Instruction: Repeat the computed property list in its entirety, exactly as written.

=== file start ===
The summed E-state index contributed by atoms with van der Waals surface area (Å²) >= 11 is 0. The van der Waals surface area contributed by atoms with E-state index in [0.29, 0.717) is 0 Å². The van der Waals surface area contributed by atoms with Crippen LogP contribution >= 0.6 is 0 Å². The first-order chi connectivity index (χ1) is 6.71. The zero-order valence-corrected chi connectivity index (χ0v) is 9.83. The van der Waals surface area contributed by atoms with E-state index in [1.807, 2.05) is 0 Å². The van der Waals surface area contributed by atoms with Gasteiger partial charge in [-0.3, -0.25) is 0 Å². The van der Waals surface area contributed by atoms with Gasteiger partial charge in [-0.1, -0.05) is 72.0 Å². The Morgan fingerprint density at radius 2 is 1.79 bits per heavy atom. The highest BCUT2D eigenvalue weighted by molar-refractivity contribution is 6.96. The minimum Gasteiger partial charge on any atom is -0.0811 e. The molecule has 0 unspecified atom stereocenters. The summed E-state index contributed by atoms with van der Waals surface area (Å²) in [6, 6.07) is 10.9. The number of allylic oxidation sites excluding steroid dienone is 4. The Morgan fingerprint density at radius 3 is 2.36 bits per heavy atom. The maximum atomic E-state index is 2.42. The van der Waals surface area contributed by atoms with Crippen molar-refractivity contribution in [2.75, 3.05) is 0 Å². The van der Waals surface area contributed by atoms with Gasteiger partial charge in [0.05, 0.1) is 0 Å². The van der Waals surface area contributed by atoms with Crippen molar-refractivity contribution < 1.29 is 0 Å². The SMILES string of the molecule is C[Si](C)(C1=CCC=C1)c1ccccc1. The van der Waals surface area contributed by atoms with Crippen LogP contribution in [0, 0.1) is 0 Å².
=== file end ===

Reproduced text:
The summed E-state index contributed by atoms with van der Waals surface area (Å²) >= 11 is 0. The van der Waals surface area contributed by atoms with E-state index in [0.29, 0.717) is 0 Å². The van der Waals surface area contributed by atoms with Crippen LogP contribution >= 0.6 is 0 Å². The first-order chi connectivity index (χ1) is 6.71. The zero-order valence-corrected chi connectivity index (χ0v) is 9.83. The van der Waals surface area contributed by atoms with E-state index in [1.807, 2.05) is 0 Å². The van der Waals surface area contributed by atoms with Gasteiger partial charge in [-0.3, -0.25) is 0 Å². The van der Waals surface area contributed by atoms with Gasteiger partial charge in [-0.1, -0.05) is 72.0 Å². The Morgan fingerprint density at radius 2 is 1.79 bits per heavy atom. The highest BCUT2D eigenvalue weighted by molar-refractivity contribution is 6.96. The minimum Gasteiger partial charge on any atom is -0.0811 e. The molecule has 0 unspecified atom stereocenters. The summed E-state index contributed by atoms with van der Waals surface area (Å²) in [6, 6.07) is 10.9. The number of allylic oxidation sites excluding steroid dienone is 4. The Morgan fingerprint density at radius 3 is 2.36 bits per heavy atom. The maximum atomic E-state index is 2.42. The van der Waals surface area contributed by atoms with Crippen molar-refractivity contribution in [2.75, 3.05) is 0 Å². The van der Waals surface area contributed by atoms with Gasteiger partial charge in [0.05, 0.1) is 0 Å². The van der Waals surface area contributed by atoms with Crippen molar-refractivity contribution < 1.29 is 0 Å². The SMILES string of the molecule is C[Si](C)(C1=CCC=C1)c1ccccc1. The van der Waals surface area contributed by atoms with Crippen LogP contribution in [0, 0.1) is 0 Å².